The Minnesota election court has just handed down a very important ruling that will determine the entire course of the rest of this trial — and it’s very bad news for Norm Coleman, cutting off multiple avenues he was pursuing in order to get more votes for himself thrown into the count.
Yesterday the court heard arguments regarding the campaigns’ positions on 19 categories of rejected absentee ballot envelopes, and whether the voters should be cut sufficient slack as to allow the ballot in. The court has now handed down a ruling on 13 of those categories — and it’s an emphatic No.
Coleman has currently been allowed to argue for the inclusion of about 4,800 ballots, which were selected from the total pool of over 11,000 rejected votes and just so happen to come largely from his own strongholds. What this ruling means is that he is going to have to significantly chop that list down for the remainder of this trial.
This is not the final word on this question — Coleman will almost certainly appeal it — but it’s been a very rough day.The court rejected Coleman’s contention that swaths of citizens have been unjustly denied their votes: “The court is confident that although it may discover certain additional ballots that were legally cast under relevant law, there is no systemic problem of disenfranchisement in the state’s election system, including in its absentee-balloting procedures.”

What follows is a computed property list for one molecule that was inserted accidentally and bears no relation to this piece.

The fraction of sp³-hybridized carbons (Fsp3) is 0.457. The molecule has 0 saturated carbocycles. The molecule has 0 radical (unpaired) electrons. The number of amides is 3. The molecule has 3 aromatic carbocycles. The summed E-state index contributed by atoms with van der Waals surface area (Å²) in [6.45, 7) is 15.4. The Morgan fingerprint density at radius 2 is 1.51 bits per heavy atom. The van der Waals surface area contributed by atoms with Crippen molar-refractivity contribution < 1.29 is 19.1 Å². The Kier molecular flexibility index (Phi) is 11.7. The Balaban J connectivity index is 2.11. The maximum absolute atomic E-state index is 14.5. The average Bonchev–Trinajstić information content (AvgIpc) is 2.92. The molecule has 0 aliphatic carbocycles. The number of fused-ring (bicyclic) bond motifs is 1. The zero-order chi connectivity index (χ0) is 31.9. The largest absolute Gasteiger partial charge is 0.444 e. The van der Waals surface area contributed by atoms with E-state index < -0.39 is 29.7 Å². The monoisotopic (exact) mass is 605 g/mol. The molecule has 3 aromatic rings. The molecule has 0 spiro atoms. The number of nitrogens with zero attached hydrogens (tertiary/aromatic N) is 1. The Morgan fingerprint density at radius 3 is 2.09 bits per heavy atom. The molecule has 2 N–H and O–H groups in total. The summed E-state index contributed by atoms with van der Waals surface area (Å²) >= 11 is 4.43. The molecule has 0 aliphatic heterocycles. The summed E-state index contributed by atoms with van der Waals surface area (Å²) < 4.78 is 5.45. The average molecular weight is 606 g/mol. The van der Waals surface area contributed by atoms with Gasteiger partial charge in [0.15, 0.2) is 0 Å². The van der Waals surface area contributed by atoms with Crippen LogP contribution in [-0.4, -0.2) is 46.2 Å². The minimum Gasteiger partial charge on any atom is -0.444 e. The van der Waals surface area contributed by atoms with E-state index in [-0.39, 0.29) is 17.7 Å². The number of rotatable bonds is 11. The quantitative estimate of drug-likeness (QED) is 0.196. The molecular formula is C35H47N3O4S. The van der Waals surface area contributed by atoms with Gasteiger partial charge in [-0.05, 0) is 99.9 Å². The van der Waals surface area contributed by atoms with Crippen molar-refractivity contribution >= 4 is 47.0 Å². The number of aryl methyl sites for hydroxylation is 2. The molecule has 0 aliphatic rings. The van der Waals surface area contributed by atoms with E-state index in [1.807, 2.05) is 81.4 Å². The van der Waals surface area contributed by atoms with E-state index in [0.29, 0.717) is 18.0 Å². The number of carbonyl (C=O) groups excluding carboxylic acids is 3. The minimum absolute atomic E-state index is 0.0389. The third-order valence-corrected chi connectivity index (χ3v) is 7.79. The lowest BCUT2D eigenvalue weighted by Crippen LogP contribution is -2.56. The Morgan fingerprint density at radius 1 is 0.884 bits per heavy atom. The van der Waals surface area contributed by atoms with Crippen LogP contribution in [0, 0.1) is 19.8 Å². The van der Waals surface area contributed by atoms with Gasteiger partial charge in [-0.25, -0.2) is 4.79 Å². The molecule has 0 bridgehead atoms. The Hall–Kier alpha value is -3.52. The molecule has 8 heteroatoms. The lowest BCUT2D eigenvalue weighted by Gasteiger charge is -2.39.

The court also walked back an approach they’d previously been looking at — that a ballot could be accepted if any non-compliance by the voter could be blamed on an election official failing to instruct or correct them. Instead, they say full compliance is needed for the categories laid out here.
Next, they don’t just reject categories of ballots as having been illegally cast, but they singled out a specific voter that Coleman brought forward as a witness. The court identifies Douglas Thompson — who admitted in court that his girlfriend forged his signature on the ballot application, but was demanding his vote be counted because he signed the ballot envelope — as an example of an illegally cast vote that shall not be counted.
And in perhaps the cruelest cut of all, the court embraced Coleman’s approach of adopting categories of ballots — for the purposes of eliminating them: “Although the Court rejects the categories initially proposed by Contestants, it nonetheless believes that trial in this matter can be streamlined by ruling that certain categories of ballots are not legally cast as a matter of law.”